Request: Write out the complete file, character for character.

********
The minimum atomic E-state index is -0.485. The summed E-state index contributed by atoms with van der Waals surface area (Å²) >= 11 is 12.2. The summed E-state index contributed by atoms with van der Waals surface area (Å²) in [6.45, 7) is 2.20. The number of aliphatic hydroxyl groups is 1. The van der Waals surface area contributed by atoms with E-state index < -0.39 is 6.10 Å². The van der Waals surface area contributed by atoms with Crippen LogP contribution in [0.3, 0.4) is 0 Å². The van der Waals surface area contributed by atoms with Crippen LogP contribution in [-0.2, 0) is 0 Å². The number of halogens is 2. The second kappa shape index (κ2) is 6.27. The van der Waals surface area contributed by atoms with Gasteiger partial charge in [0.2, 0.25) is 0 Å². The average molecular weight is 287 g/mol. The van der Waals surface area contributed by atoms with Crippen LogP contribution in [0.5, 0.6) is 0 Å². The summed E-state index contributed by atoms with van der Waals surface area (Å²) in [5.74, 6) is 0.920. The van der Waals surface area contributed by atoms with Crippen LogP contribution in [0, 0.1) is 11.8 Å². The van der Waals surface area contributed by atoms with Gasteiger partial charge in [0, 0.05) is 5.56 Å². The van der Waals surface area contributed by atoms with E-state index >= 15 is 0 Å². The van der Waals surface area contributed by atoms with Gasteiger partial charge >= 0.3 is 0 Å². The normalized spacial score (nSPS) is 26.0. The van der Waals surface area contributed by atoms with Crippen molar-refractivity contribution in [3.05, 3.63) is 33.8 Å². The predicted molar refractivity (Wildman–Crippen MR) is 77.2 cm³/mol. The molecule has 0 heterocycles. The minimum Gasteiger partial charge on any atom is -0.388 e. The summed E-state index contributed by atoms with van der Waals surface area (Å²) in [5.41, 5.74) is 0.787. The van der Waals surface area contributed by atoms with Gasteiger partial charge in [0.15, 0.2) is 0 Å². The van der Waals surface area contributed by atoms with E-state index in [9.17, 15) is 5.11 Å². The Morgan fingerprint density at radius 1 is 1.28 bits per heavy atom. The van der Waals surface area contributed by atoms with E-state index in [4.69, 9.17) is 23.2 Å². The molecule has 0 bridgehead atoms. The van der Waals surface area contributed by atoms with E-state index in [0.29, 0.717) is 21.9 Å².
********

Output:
The minimum atomic E-state index is -0.485. The summed E-state index contributed by atoms with van der Waals surface area (Å²) >= 11 is 12.2. The summed E-state index contributed by atoms with van der Waals surface area (Å²) in [6.45, 7) is 2.20. The number of aliphatic hydroxyl groups is 1. The van der Waals surface area contributed by atoms with E-state index < -0.39 is 6.10 Å². The van der Waals surface area contributed by atoms with Crippen LogP contribution in [0.3, 0.4) is 0 Å². The van der Waals surface area contributed by atoms with Crippen LogP contribution in [-0.2, 0) is 0 Å². The number of halogens is 2. The second kappa shape index (κ2) is 6.27. The van der Waals surface area contributed by atoms with Gasteiger partial charge in [0.2, 0.25) is 0 Å². The average molecular weight is 287 g/mol. The van der Waals surface area contributed by atoms with Crippen LogP contribution in [0.5, 0.6) is 0 Å². The summed E-state index contributed by atoms with van der Waals surface area (Å²) in [5.74, 6) is 0.920. The van der Waals surface area contributed by atoms with Crippen LogP contribution in [0, 0.1) is 11.8 Å². The van der Waals surface area contributed by atoms with Gasteiger partial charge in [0, 0.05) is 5.56 Å². The van der Waals surface area contributed by atoms with E-state index >= 15 is 0 Å². The van der Waals surface area contributed by atoms with Gasteiger partial charge >= 0.3 is 0 Å². The normalized spacial score (nSPS) is 26.0. The van der Waals surface area contributed by atoms with Crippen molar-refractivity contribution in [3.05, 3.63) is 33.8 Å². The predicted molar refractivity (Wildman–Crippen MR) is 77.2 cm³/mol. The molecule has 0 heterocycles. The minimum Gasteiger partial charge on any atom is -0.388 e. The summed E-state index contributed by atoms with van der Waals surface area (Å²) in [5.41, 5.74) is 0.787. The van der Waals surface area contributed by atoms with Gasteiger partial charge in [0.15, 0.2) is 0 Å². The van der Waals surface area contributed by atoms with E-state index in [9.17, 15) is 5.11 Å². The Morgan fingerprint density at radius 1 is 1.28 bits per heavy atom. The van der Waals surface area contributed by atoms with E-state index in [4.69, 9.17) is 23.2 Å². The molecule has 0 bridgehead atoms. The van der Waals surface area contributed by atoms with E-state index in [0.29, 0.717) is 21.9 Å².